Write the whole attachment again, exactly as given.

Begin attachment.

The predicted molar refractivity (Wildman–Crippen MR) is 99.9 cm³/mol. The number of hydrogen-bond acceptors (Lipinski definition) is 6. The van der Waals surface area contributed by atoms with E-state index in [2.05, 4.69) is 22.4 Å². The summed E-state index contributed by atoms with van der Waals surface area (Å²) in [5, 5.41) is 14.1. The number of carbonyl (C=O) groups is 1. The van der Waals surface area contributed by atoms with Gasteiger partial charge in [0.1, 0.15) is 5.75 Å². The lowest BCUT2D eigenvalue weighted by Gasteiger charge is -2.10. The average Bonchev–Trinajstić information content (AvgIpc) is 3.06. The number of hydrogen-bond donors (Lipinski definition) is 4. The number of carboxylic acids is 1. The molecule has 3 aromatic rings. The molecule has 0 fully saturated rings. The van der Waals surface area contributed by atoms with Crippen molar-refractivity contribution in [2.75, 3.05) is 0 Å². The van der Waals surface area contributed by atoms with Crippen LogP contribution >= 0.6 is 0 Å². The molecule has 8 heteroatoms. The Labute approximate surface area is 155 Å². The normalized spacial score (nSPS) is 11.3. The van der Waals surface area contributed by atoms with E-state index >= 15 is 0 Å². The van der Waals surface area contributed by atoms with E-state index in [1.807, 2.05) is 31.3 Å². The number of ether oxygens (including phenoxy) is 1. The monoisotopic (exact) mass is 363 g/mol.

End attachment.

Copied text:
The predicted molar refractivity (Wildman–Crippen MR) is 99.9 cm³/mol. The number of hydrogen-bond acceptors (Lipinski definition) is 6. The van der Waals surface area contributed by atoms with E-state index in [2.05, 4.69) is 22.4 Å². The summed E-state index contributed by atoms with van der Waals surface area (Å²) in [5, 5.41) is 14.1. The number of carbonyl (C=O) groups is 1. The van der Waals surface area contributed by atoms with Gasteiger partial charge in [0.1, 0.15) is 5.75 Å². The lowest BCUT2D eigenvalue weighted by Gasteiger charge is -2.10. The average Bonchev–Trinajstić information content (AvgIpc) is 3.06. The number of hydrogen-bond donors (Lipinski definition) is 4. The number of carboxylic acids is 1. The molecule has 3 aromatic rings. The molecule has 0 fully saturated rings. The van der Waals surface area contributed by atoms with Crippen molar-refractivity contribution in [2.75, 3.05) is 0 Å². The van der Waals surface area contributed by atoms with Crippen LogP contribution >= 0.6 is 0 Å². The molecule has 8 heteroatoms. The Labute approximate surface area is 155 Å². The normalized spacial score (nSPS) is 11.3. The van der Waals surface area contributed by atoms with E-state index >= 15 is 0 Å². The van der Waals surface area contributed by atoms with E-state index in [1.807, 2.05) is 31.3 Å². The number of ether oxygens (including phenoxy) is 1. The monoisotopic (exact) mass is 363 g/mol.